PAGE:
CUB Issues Consumer Alert on Green Plans Marketed by Alternative Retail Suppliers
The Illinois Citizens Utility Board (CUB) on Tuesday issued a Consumer Alert, "to educate state residents about a source of confusion and complaints in Illinois' electric market: 'green plans' peddled by alternative electricity suppliers."
"The watchdog group encouraged Illinoisans to visit CUBHelpCenter.com, where they can get CUB's free 'Guide to Renewable Energy Plans' emailed to them and sign a petition for stronger consumer protections in Illinois' electric market," CUB said in the alert
"Nearly every day, CUB answers questions about 'green plans' marketed by alternative electricity suppliers in Illinois," CUB Executive Director David Kolata said. "Either electric customers are confused by renewable energy offers or they've been misled by alternative suppliers marketing these plans. Renewable energy is a legitimate option, but people need clear information to separate good and bad deals."
"Alternative electricity suppliers market plans based on 'green' energy—renewable sources like wind and solar. But these plans can be significantly more expensive than the utility's prices, and it is important that consumers understand exactly what they are being offered," CUB said
CUB said that people should know:
• "Signing up for a 'green' plan does NOT mean your home will be directly powered by solar or wind energy. When you turn on the TV or charge your cellphone, there's no way to guarantee that the electricity is coming from renewable energy. The power grid is constantly being fed by thousands of sources, from coal plants to wind and solar farms."
• "Signing up for a green plan means the alternative supplier will take some of your money to buy 'Renewable Energy Certificates' (RECs). The REC market was created as a way to increase the incentive for developers to build renewable energy generation. While not guaranteeing that your home is powered by renewable sources, buying a REC guarantees that somewhere on the power grid renewable energy will be added. (Note: Like alternative suppliers, ComEd and Ameren also buy RECs. That's because under state renewable energy law, the utilities are required to have a portion of their supply come from green sources.)"
CUB said, "some community power deals offer reasonable green plans."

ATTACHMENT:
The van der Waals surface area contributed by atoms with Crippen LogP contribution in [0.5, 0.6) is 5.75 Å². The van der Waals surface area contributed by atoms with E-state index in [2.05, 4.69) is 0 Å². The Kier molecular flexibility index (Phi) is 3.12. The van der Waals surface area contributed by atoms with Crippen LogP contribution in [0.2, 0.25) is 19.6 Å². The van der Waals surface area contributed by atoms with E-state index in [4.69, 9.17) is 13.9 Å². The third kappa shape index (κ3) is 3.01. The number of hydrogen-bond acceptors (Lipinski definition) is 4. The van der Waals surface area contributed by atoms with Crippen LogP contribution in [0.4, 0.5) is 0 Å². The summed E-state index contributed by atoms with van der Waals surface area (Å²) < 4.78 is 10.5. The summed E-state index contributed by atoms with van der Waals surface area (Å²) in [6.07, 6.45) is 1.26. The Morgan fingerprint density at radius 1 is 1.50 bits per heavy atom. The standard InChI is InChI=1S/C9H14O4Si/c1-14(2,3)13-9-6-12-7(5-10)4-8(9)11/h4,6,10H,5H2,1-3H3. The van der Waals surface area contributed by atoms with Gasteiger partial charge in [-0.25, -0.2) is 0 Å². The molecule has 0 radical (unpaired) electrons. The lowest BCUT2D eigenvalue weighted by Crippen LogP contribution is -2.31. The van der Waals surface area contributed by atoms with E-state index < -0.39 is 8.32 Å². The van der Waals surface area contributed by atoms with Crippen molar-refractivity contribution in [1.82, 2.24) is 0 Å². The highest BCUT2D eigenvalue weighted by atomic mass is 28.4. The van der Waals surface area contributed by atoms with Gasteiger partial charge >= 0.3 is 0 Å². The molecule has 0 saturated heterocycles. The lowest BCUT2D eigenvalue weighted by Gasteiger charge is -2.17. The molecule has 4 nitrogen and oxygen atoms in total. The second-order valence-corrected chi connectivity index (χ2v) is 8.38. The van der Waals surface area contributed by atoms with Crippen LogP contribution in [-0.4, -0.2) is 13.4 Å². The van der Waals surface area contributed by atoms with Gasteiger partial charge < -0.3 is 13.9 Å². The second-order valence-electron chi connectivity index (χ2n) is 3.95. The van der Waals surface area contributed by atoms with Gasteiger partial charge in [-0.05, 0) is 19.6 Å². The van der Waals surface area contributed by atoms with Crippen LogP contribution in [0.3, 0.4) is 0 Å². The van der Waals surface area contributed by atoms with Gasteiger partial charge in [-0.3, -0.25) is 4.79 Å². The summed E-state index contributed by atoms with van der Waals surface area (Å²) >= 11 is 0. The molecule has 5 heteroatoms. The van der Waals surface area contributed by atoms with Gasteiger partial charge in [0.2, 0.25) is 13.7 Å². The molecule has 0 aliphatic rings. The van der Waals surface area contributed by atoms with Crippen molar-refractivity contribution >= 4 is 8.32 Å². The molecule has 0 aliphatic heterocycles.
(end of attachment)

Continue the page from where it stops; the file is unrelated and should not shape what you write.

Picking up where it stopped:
"Separate from those community deals, the green plans causing the most confusion and problems are those marketed door-to-door, over the phone, or via mail," CUB said
"Green plans are a legitimate choice for consumers who fully understand what these offers are, but nobody should think that they have to pay more on their electric bills to protect the planet," Kolata said. "Thanks to state policy developments like the historic Future Energy Jobs Act, consumers have unprecedented opportunities to be green in ways that actually reduce their bills."
CUB outlined "good" green choices that can help reduce electricity demand and the need for polluting power plants:
• "Energy Efficiency Incentives. Energy efficiency is the most reliable way to cut power bills -- and it's good for the environment. ComEd and Ameren offer lighting discounts and rebates on appliances and efficiency upgrades."
• "ComEd Hourly Pricing and Ameren Power Smart Pricing. These programs can be a cheaper alternative to the utility’s standard, static electricity rate. Participants pay a rate that can change each hour. These plans aren’t for everyone, but they have saved participants an average of 15 percent on the supply side of their bills."
• "ComEd Peak Time Savings and Ameren Peak Time Rewards. These programs give participants a bill credit if they’re able to reduce energy usage for a limited number of hours on certain days (typically hot summer afternoons) when electricity demand is high. (Alternative: ComEd customers should consider Central AC Cycling, which offers a total credit of $20-$40 on summer bills.)"
• "Community Solar. Over the next year, CUB expects community solar projects to sprout up across Illinois. Such projects allow people to enjoy the benefits of solar power without actually having to install solar panels on their own homes. Participants subscribe to a portion of a 'community solar garden' and then get credits on their electric bills in proportion to their share of the garden."